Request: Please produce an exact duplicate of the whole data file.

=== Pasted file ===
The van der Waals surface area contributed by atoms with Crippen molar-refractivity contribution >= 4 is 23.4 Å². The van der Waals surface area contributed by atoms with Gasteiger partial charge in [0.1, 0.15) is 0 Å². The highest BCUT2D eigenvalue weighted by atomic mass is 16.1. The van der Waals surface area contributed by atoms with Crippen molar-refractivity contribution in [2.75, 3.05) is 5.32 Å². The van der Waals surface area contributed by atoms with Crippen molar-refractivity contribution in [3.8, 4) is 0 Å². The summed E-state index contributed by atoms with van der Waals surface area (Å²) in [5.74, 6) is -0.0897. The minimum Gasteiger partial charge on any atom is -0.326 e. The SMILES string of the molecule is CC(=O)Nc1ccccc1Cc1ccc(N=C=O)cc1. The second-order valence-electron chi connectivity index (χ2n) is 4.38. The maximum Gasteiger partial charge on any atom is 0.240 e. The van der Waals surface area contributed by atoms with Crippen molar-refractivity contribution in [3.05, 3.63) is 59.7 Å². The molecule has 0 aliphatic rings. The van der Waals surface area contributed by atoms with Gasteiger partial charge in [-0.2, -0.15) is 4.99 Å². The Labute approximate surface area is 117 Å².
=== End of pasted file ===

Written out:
The van der Waals surface area contributed by atoms with Crippen molar-refractivity contribution >= 4 is 23.4 Å². The van der Waals surface area contributed by atoms with Gasteiger partial charge in [0.1, 0.15) is 0 Å². The highest BCUT2D eigenvalue weighted by atomic mass is 16.1. The van der Waals surface area contributed by atoms with Crippen molar-refractivity contribution in [2.75, 3.05) is 5.32 Å². The van der Waals surface area contributed by atoms with Crippen molar-refractivity contribution in [3.8, 4) is 0 Å². The summed E-state index contributed by atoms with van der Waals surface area (Å²) in [5.74, 6) is -0.0897. The minimum Gasteiger partial charge on any atom is -0.326 e. The SMILES string of the molecule is CC(=O)Nc1ccccc1Cc1ccc(N=C=O)cc1. The second-order valence-electron chi connectivity index (χ2n) is 4.38. The maximum Gasteiger partial charge on any atom is 0.240 e. The van der Waals surface area contributed by atoms with Crippen molar-refractivity contribution in [3.05, 3.63) is 59.7 Å². The molecule has 0 aliphatic rings. The van der Waals surface area contributed by atoms with Gasteiger partial charge in [-0.2, -0.15) is 4.99 Å². The Labute approximate surface area is 117 Å².